MIGHTY APHRODITE

A SHOP OF CU­RI­OUS WON­DERS RETHINKS ART AND DE­SIGN.

Town & Country (Philippines) - - STYLE SPY DESIGN - By Clif­ford Olan­day Pho­tographs by Wil­liam Ong

It was a state of funk that led Tina Fer­nan­dez, founder of con­tem­po­rary gallery Art In­for­mal, to this cu­ri­ous space. The pro­duc­tion of her gallery’s ex­hi­bi­tion pro­grams had fallen into a cer­tain rhythm so that even its challenges had be­come pre­dictable. The gal­lerist found her­self in search of some­thing that would ex­cite her, some­thing that was a bit re­moved from the art scene and the gallery set­ting, and some­thing that was new and “a lit­tle more fun.”

In that mo­ment of un­ease, she took up an of­fer to take over a re­tail space hid­den away in Pa­song Tamo in Makati. Tina had al­ready been think­ing about putting up a store where she could present art in a friendlier way to a much larger au­di­ence, and here was that op­por­tu­nity to set up shop.

Aphro Liv­ing, the art and de­sign bou­tique, in­vokes the name of Aphrodite, the god­dess of love and beauty. Tina had pre­vi­ously at­tended a work­shop on Carl Jung, where she iden­ti­fied the archetypes that pre­vailed in her un­con­scious: Zeus, the god of thun­der, and Aphrodite. She passed on this in­sight to Jag­nus De­sign Stu­dio, who then fash­ioned the space, once part of a bad­minton court, into a ver­sion of a Greek tem­ple.

There are the char­ac­ter­is­tic steps lead­ing up to the sum­mit, a ledge-like open space. Be­hind the twin pil­lars of Madre ng Hag­danan by Ling Quisumb­ing Ramilo and other works is Tina’s of­fice, where the boss has a com­mand­ing view of ev­ery­thing, much like Zeus, who rules gods and men. Nearby, Aphrodite’s fem­i­nine spirit as­serts it­self in the form of a slide, which can be used by guests to swiftly re­turn to the first floor.

The many pieces crowd­ing each step also ap­pear like of­fer­ings to the gods. Jars, sketches, fig­ures, and bibelots are at once cu­ri­ous, strange, and beau­ti­ful. The dif­fer­ent ex­pres­sions of pot­tery from Pablo Ca­p­ati III, Joey de Cas­tro, Alec Ocampo, and Jon and Tessy Pet­tyjohn de­mand ap­pre­ci­a­tion, while the teetharmed flora of Bea Al­cala are some­thing to be fig­ured out. Hint: Look closer.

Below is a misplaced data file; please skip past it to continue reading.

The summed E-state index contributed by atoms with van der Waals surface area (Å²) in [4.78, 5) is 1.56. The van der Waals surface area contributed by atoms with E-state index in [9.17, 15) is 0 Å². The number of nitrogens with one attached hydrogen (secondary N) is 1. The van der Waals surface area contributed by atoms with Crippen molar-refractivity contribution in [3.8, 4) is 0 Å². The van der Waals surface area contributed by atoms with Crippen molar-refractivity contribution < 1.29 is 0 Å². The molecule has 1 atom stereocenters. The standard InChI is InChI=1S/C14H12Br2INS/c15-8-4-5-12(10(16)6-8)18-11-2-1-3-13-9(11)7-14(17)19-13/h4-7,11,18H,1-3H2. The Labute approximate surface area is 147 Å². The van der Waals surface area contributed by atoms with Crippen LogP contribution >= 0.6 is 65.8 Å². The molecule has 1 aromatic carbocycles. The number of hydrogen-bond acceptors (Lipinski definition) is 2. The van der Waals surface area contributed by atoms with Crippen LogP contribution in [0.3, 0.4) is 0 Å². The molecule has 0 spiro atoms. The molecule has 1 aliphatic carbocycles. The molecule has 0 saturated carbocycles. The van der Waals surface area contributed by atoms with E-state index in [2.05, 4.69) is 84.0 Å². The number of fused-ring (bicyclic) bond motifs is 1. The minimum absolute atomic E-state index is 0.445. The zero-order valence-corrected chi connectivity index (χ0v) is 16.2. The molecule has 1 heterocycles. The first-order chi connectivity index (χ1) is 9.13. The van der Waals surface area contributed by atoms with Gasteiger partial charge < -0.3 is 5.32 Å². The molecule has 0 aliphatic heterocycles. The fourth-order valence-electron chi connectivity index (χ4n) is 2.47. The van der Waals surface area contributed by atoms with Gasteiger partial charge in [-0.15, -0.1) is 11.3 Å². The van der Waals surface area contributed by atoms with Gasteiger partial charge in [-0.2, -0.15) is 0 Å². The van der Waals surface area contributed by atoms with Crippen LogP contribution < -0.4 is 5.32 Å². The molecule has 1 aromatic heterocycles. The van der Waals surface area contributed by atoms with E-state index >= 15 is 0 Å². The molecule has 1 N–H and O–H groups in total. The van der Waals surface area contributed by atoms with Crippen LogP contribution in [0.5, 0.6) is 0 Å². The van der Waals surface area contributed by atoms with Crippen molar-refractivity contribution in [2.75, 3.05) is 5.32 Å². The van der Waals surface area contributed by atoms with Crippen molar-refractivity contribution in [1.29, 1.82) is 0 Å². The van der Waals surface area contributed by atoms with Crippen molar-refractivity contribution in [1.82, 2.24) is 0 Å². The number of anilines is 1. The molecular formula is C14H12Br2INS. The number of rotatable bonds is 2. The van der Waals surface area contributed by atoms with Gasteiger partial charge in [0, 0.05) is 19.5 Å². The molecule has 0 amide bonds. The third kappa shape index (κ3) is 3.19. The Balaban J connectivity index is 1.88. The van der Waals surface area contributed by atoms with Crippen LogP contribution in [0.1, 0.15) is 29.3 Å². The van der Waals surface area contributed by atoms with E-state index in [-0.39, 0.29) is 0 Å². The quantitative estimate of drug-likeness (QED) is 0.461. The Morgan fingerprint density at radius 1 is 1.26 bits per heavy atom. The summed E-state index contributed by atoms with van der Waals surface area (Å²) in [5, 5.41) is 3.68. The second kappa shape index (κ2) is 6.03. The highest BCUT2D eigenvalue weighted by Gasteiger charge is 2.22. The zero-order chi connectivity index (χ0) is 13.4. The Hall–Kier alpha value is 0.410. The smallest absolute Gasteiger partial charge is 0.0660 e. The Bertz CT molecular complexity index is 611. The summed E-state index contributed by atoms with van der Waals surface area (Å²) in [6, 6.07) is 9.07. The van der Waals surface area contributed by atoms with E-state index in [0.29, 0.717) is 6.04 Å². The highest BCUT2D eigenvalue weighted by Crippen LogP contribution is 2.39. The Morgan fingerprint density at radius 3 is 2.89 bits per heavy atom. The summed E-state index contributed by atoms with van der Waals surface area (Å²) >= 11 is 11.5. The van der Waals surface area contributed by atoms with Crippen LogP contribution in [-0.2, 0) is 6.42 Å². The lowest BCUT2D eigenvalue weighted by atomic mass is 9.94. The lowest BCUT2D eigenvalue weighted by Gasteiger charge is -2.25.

Al­ready, there are hot items. By the time this story is printed, it’s likely that Aphro will have run out of Geral­dine Javier’s mir­rors, pieces that are metic­u­lously hand­painted on thin can­vas and em­bel­lished with ren­der­ings of in­sects. Women are also ex­cited about the su­per-chic weave bags from Zacarias 1925, a line by Rita Nazareno that is now avail­able to lo­cal shop­pers for the first time.

A keen ob­server will note that Aphro’s col­lec­tion strad­dles the cat­e­gories of dec­o­ra­tive and use­ful— paint­ings and plates, sculp­tures and chairs. Part of the store’s pur­pose is to shake up the per­cep­tions of art and de­sign. You need only look at a Zacarias purse to re­al­ize how an ob­ject can be so highly de­signed that it crosses over into the realm of art, or sit on a chair made out of crutches (an­other Quisumb­ing cre­ation) to learn that some­thing that doesn’t look like a chair can be both func­tional and fun.

There are many more things to con­sider in Aphro. You won­der out loud if you should just hang Wicked, an in­stal­la­tion of blue-green brooms as­sem­bled by vis­ual artist Patty Eus­taquio in collaboration with the fur­ni­ture maker E. Mu­rio, on a wall at home, be­cause it looks too beau­ti­ful and too valu­able to sweep away dust, but Tina points out that th­ese re­ally are walis from Baguio, so you can use them. You should use them. The Al­ley at Kar­rivin Plaza, 2316 Chino Ro­ces Ex­ten­sion, Makati.

STRANGER THINGS The tem­ple-like space of Aphro Liv­ing is home to cu­ri­ous yet beau­ti­ful col­lectibles.

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